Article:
Years ago, Charli Carson and her father surprised a thief searching his laboratory. She was crippled and he died.
Nightmares plague Charli, so a reclusive life is easy. Joan Archer comes to the Carsons’ hidden forest lab, seeking to save her father’s life and prompting Charli and her mother to reevaluate choices they have made.
When they shelter the children of friends in danger, a chain of events leads to the enemy striking once more. Charli must conquer her fears and nightmares to protect the children and find answers before it is too late.
“No, no, no,” Charli growled. Her hand shook, but she reached into the holster on her hip and pulled out the flare gun. “Please, God …” She only hesitated a second before pulling it out and pointing her arm straight up in the air.
The flare arched up high with a shriek like the cub’s, and for a moment vanished among the cloud cover before exploding in brilliant blue and gold.
“Rangers!” one of the poachers shouted. He dove into the back of the Jeep, over the buck’s carcass.
The others cursed and shouted and scrambled to get into the Jeep, nearly forgetting the guns and the flashlights. Charli stared, unable to believe their reaction. She leaned out further, watching them as the Jeep bounced and jolted out of the clearing. The grinding of gears nearly drowned out the thudding of her heart. She leaned out as far as she could, following the bouncing and sliding of the headlights until they vanished entirely.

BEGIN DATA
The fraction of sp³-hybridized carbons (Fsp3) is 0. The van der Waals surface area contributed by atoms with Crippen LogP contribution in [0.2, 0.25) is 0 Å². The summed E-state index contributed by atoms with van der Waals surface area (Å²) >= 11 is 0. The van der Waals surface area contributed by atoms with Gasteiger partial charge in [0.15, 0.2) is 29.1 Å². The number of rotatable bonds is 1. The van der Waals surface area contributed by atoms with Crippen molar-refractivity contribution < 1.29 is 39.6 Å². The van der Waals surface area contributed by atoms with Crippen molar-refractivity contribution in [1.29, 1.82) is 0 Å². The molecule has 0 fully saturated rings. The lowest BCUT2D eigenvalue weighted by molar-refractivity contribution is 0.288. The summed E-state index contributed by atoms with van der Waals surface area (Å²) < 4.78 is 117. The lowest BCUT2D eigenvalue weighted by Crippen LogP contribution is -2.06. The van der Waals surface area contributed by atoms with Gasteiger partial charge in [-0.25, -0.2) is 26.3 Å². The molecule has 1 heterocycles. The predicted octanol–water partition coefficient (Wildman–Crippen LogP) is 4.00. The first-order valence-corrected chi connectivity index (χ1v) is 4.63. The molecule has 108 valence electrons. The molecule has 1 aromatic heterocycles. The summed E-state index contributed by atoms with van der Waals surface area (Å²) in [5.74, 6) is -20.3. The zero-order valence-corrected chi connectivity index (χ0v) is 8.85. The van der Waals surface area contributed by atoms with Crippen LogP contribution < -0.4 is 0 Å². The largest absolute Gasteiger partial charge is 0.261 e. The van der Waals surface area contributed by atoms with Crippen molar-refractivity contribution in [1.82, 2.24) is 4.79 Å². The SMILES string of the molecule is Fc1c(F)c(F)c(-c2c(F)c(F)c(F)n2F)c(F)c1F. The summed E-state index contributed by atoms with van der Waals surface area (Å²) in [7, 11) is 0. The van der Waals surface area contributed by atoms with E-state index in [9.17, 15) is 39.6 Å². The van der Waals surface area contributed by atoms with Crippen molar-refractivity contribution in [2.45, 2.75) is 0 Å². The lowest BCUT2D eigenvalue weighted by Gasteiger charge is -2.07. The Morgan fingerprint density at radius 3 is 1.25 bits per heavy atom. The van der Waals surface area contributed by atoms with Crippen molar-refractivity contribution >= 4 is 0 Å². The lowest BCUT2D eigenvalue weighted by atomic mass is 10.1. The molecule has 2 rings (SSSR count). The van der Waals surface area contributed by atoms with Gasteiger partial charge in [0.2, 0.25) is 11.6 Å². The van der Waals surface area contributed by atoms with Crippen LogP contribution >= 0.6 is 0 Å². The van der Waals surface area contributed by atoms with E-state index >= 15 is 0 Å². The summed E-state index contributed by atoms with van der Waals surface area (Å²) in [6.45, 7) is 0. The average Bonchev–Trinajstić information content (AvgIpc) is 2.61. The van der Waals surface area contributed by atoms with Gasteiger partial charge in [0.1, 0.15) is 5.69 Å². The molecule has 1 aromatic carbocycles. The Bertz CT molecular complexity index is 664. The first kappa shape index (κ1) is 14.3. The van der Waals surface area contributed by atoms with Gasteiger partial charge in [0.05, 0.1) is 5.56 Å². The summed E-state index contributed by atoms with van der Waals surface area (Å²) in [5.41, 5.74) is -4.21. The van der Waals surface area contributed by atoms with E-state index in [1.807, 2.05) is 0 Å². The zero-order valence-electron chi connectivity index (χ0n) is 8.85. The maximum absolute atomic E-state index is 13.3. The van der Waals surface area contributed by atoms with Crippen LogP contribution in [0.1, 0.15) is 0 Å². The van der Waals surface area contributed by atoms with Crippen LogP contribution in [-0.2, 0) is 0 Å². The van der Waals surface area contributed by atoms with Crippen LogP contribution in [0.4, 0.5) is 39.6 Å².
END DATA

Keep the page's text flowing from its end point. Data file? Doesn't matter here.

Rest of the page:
Charli let out a little shriek as she overbalanced and lost her grip and slid down the slope. She twisted, trying to miss that lump that was probably a boulder, then another, long dark shape that was definitely a tree knocked down during the winter storms and heavy ice load. She flipped over onto her side. Her good leg hit something hard and she pushed off, grunting at the impact.
Then suddenly she was down, rolling across the clearing, until she landed in a depression on her face. A wet depression. Charli lay still for a few seconds, catching her breath. A gasping chuckle escaped her. Then she struggled to her feet, pulled her backpack straight, brushed herself off and hobbled over to the cub. He whimpered when she bent down and touched the top of his head.
“It's okay,” she murmured. “Nobody's going to hurt you anymore.”